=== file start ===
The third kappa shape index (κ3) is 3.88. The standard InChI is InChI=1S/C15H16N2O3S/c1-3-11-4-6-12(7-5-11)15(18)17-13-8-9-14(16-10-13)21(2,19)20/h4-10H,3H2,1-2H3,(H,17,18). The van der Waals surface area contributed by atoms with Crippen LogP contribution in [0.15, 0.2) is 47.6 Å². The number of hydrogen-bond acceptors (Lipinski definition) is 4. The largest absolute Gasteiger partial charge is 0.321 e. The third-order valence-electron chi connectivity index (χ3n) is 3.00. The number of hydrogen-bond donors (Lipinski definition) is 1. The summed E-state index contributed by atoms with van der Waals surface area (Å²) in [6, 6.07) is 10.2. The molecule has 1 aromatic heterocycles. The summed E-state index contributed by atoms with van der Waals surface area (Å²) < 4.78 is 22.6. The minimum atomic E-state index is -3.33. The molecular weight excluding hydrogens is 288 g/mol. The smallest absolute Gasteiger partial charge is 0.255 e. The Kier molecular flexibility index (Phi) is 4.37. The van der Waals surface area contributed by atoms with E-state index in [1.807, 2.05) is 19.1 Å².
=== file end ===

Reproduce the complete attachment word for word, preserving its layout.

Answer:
The third kappa shape index (κ3) is 3.88. The standard InChI is InChI=1S/C15H16N2O3S/c1-3-11-4-6-12(7-5-11)15(18)17-13-8-9-14(16-10-13)21(2,19)20/h4-10H,3H2,1-2H3,(H,17,18). The van der Waals surface area contributed by atoms with Crippen LogP contribution in [0.15, 0.2) is 47.6 Å². The number of hydrogen-bond acceptors (Lipinski definition) is 4. The largest absolute Gasteiger partial charge is 0.321 e. The third-order valence-electron chi connectivity index (χ3n) is 3.00. The number of hydrogen-bond donors (Lipinski definition) is 1. The summed E-state index contributed by atoms with van der Waals surface area (Å²) in [6, 6.07) is 10.2. The molecule has 1 aromatic heterocycles. The summed E-state index contributed by atoms with van der Waals surface area (Å²) < 4.78 is 22.6. The minimum atomic E-state index is -3.33. The molecular weight excluding hydrogens is 288 g/mol. The smallest absolute Gasteiger partial charge is 0.255 e. The Kier molecular flexibility index (Phi) is 4.37. The van der Waals surface area contributed by atoms with E-state index in [1.807, 2.05) is 19.1 Å².